Dungannon also pointed to the state police’s efforts to advertise the program on social media and in local publications.

“There are things that officers can do to take the game to the next level and get the word out to the community,” Dungannon said.

Nearly all of the fund’s financial support comes from courts ordering those convicted of violations to pay restitution. The hunter’s association and other conservation groups also pitch in when unusually large award amounts are requested.

A bill pending in the state Legislature may help on that front. While judges already impose fines for misdemeanor offenses, the bill would lay out a precedent to impose such fines in addition to any jail or prison sentence. It also would give the state the ability to deny licenses, tags and permits if fines are not repaid.

“This removes any doubt from the court that they’re able to assess the restitution to the state and to the TIP fund,” Dungannon said.

To continue its growth, police and others who run the fund can think of ways to incentivize hunters to turn in suspected poachers.

“It’s a big deal to take home an elk,” Warwick said. “We need to tell them, ‘That bull elk that guy poached, that’s a bull you could have caught legally.’”

Olympic Figure Skater Spends Free Time Saving Korean Dogs

https://www.thedodo.com/close-to-home/figure-skater-meagan-duhamel-rescues-dogs

She just won gold in the Winter Olympics — but she’s doing something even more special with her downtime ❤️️

PUBLISHED ON 02/14/2018
Figure skater Meagan Duhamel with dog Moo-tae
https://www.instagram.com/p/BbwtrWyF_59/embed/captioned/?cr=1&v=8&wp=631#%7B%22ci%22%3A0%2C%22os%22%3A2906.5000000000005%7D
Meagan Duhamel with adopted Korean dog
Rescued dachshund Moo-tae
Meagan Duhamel with rescued dogs Moo-tae and Dae-gong
The dog meat farm in Yesan, South Korea
Jindo dogs at dog meat farm in South Korea
Dogs from the meat trade
Moo-tae and dog brother Theo

Kangaroo strikes back against hunter with headbutt that breaks his jaw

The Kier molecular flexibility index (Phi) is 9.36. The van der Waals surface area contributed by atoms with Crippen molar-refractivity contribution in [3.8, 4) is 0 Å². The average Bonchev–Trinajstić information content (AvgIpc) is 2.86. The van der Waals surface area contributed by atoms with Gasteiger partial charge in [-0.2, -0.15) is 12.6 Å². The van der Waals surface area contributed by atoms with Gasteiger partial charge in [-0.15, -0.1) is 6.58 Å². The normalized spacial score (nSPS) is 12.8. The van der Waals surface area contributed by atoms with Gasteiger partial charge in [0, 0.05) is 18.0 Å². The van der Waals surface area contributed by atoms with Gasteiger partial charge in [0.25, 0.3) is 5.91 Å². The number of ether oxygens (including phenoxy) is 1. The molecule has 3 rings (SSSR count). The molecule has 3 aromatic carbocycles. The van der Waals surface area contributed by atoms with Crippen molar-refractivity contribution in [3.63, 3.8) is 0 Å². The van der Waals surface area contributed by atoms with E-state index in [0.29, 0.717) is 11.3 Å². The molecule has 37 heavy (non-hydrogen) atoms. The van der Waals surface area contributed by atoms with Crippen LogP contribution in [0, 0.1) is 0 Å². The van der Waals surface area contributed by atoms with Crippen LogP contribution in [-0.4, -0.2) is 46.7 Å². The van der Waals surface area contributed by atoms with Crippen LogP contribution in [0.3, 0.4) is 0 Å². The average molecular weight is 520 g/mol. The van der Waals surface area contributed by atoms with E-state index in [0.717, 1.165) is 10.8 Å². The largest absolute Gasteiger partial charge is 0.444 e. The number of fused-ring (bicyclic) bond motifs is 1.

http://www.independent.co.uk/news/world/australasia/kangaroo-headbutt-hunter-breaks-jaw-perth-western-australia-a8214106.html?amp

Marsupial reacts after teenager prepares to shoot animal dead

Joshua Hayden, 19, was out with his brother when the animal attacked Handout

A hunter who had a kangaroo in his gun’s crosshairs had his jaw broken when the animal launched a pre-emptive strike.

Joshua Hayden, 19, was out with his brother looking for wild animals to shoot in Western Australia when the attack happened, according to Australia’s ABC News.

The pair initially spotted three kangaroos, but one disappeared and the teenager put his head out of the window of the moving car to target the other two.

The animal that had vanished then reappeared, charged at the car and attacked, reports said.

“It actually collided with the side of the car and smashed the front window,” Mr Hayden told ABC. “Then it bounced back onto me and headbutted me straight in the jaw.”

He said he believed he was unconscious for about 30 seconds after being hit.

“I woke up and my brother was trying to tell me what happened,” he said. He assumed his brother had hit him.

After going to local hospitals at Northam and Kellerberrin – 125 miles east of Perth – he was referred to the Royal Perth Hospital.

Doctors there said he would have to wait 10 days to allow the swelling to go down before surgery. A photograph showed him with a black eye swollen shut.

The brothers said they often go hunting for kangaroos but have never before witnessed the animals fighting back.

Experts say kangaroos are normally peaceful animals that rarely attack. This might happen if they feel threatened, behaviourists say.